New strategy for air service: Financial guarantees |

New strategy for air service: Financial guarantees

John Seelmeyer

The group that’s focused on improving air service to Reno is taking a new-fangled approach: It’s providing a financial guarantee to airlines.

The newly reinvented Regional Air Service Committee has a war chest of $1.2 million, and promises that it can tap its partners for even more to close the financial gap if airlines don’t meet their projections when they bring new service to Reno-Tahoe International Airport.

“The world has changed. We need to do what needs to be done,” says Christopher Baum, who’s serving as chair of the Regional Air Service Committee.

Baum also is president and chief executive of the Reno-Sparks Convention & Visitors Authority, one of the organizations with a long history of working to build air service to the region through a group that was known as the Reno-Tahoe Regional Marketing Committee.

The old organization was funded primarily by the tourism industry — convention authorities, casinos, ski areas — but the new group also is targeting other businesses with a stake in good air service.

Talking with major employers in recent months, the Air Service Committee learned that direct flights to Washington, D.C., and New York City are a priority for the non-tourism sector.

While those are important markets for business travelers, they are equally critical for the tourism sector as well — particularly for efforts to draw conventions to the region.

“Every market segment needs service to the District of Columbia and New York,” Baum says.

Now that Reno ranks only 17th among the nation’s gaming meccas, convention business is growing in importance to the region’s hospitality businesses.

And for the many professional associations in the nation’s capital and the many convention-goers who travel from New York City, direct flights to Reno are a must-have, Baum says.

The reinvented Air Service Committee has set three levels of membership — $10,000, $20,000 and $50,000 — depending on the member’s number of employees or guest-rooms.

Baum described the wider membership structure as a way for businesses with a vested interest in good air service to step up their commitment.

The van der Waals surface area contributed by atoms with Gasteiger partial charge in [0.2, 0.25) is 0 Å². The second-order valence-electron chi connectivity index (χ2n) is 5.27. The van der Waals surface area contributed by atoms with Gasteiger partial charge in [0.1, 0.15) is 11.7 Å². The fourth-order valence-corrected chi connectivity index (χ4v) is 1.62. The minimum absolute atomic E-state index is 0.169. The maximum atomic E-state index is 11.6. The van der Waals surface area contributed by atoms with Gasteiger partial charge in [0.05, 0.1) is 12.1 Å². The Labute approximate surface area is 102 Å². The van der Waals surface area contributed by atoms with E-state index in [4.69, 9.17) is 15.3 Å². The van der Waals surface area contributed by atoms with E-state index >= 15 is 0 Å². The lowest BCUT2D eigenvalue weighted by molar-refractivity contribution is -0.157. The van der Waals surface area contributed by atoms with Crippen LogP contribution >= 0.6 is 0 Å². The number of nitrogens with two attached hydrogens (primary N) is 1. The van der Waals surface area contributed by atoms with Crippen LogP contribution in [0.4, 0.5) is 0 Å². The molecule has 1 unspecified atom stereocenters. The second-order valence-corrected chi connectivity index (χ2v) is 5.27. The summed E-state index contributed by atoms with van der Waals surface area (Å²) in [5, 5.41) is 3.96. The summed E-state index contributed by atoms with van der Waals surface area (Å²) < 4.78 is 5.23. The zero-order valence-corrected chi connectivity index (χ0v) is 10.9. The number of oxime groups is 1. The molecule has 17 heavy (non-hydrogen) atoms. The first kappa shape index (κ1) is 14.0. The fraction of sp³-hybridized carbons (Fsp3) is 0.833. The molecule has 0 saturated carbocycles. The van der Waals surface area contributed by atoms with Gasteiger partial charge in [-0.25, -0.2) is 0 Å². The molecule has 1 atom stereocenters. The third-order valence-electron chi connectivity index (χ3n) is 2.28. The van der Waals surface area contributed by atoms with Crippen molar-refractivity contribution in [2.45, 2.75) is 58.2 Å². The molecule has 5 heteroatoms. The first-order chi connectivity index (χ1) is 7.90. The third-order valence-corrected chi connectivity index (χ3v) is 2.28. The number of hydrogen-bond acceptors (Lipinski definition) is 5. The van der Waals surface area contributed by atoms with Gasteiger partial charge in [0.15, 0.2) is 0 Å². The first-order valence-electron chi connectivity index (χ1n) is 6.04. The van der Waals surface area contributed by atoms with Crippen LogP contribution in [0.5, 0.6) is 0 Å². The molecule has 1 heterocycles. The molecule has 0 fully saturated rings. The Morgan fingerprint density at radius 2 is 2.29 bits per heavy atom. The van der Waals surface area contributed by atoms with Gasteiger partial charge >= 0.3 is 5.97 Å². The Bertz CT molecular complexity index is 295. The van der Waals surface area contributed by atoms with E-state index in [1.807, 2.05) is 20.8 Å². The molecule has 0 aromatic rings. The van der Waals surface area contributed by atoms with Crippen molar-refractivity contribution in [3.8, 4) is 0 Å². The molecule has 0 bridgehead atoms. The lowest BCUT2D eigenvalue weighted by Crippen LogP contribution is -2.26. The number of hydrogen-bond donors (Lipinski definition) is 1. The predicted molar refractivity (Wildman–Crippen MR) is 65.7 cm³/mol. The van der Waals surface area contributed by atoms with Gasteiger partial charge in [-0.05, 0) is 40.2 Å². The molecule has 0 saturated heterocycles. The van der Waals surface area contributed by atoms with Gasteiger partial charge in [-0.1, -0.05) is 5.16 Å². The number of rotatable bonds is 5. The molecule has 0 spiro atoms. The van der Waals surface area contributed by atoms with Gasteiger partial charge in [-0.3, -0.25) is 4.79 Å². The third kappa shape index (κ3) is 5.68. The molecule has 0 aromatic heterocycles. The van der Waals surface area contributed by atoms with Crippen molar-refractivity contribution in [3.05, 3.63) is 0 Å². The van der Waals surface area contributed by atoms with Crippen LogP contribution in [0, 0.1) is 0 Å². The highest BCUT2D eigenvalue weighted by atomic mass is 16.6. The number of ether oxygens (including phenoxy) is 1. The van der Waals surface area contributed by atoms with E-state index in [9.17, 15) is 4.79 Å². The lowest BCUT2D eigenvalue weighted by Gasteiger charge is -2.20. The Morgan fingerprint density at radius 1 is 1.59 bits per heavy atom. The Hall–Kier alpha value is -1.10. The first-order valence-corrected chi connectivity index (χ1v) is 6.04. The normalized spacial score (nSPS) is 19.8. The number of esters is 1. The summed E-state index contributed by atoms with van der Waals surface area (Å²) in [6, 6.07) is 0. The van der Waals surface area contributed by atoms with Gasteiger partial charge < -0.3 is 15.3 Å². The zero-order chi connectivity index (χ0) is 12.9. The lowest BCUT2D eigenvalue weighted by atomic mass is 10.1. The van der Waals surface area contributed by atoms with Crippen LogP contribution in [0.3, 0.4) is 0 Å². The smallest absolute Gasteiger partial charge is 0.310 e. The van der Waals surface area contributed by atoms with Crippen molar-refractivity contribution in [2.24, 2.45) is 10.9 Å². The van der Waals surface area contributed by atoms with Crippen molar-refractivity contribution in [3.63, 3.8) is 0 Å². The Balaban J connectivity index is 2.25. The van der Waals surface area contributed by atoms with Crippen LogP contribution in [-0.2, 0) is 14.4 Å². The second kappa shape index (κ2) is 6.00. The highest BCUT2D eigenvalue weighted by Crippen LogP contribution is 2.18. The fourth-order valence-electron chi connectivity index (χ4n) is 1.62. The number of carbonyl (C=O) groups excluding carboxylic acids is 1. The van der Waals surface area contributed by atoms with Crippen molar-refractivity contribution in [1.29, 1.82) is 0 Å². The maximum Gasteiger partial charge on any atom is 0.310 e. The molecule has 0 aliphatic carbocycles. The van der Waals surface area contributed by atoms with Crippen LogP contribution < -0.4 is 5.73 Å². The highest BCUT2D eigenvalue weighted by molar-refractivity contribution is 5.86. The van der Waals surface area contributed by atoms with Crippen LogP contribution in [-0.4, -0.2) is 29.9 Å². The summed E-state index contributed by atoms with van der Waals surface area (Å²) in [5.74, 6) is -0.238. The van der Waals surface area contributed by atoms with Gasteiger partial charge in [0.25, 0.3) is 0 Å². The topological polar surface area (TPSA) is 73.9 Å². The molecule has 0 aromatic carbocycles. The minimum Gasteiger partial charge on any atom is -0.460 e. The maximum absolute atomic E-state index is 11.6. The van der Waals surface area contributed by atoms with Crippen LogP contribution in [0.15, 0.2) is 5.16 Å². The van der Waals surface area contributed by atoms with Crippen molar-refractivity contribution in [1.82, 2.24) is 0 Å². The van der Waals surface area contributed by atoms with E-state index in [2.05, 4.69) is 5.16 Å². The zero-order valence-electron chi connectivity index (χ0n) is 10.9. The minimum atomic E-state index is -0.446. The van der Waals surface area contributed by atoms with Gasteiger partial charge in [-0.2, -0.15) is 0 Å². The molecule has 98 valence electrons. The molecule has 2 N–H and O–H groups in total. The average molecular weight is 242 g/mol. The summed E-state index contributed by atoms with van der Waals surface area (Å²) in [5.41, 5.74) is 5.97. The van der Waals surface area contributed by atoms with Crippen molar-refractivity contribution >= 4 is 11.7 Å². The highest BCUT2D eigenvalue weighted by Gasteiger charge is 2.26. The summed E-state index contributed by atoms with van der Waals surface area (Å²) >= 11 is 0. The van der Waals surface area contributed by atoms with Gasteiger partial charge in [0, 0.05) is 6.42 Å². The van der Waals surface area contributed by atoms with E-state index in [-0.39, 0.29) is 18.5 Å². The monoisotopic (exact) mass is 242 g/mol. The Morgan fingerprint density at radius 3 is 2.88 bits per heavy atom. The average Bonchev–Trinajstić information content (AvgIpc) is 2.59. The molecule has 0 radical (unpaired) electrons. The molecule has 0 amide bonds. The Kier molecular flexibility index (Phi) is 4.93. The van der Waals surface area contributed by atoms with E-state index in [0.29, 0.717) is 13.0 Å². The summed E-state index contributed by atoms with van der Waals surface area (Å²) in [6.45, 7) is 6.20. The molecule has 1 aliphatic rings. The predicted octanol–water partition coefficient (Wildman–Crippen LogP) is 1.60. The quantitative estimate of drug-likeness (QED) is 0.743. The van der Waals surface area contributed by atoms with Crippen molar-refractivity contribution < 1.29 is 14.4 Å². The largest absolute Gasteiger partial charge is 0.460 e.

In its previous incarnation as the Reno-Tahoe Regional Marketing Committee, the group focused largely on marketing the attractions of the Reno-Tahoe area to potential airline customers in key markets.

The thinking has been that more awareness of the region would lead to more buyers of airline tickets. And that, in turn, was expected to generate more flights to the region.

But the seats available on flights departing from the airport each day — 6,920, on average, in 2013 — is down by more than 36 percent from 2005.

Marily Mora, the president and chief executive of the Reno-Tahoe Airport Authority, notes that 400 airports now are jostling for better air service, making their pitch to airlines that have a fixed number of aircraft that they want to put onto the most profitable routes.

In that competition, the Air Service Committee figures that cash speaks.

Already, its members are working with airlines that are considering new service to Reno, but want guarantees that they won’t lose money if their projections fall short.

“We have people pledged to do whatever it takes,” Baum says, noting that the $1.2 million currently available for air-service subsidies is only a start.

Current members of the Regional Air Service Committee are largely rooted in the tourism sector.

Along with the airport and RSCVA, they include the Nevada Commission on Tourism, Incline Village/Crystal Bay Visitors Bureau, Lake Tahoe Visitors Authority, Eldorado Resort Casino, Silver Legacy Resort Casino, Circus Circus Reno, Atlantis Resort Spa Casino, Grand Sierra Resort, Peppermill Resort Spa Casino, Ski Lake Tahoe, Tahoe Douglas Visitors Authority, North Lake Tahoe Resort Association and the Virginia City Tourism Commission.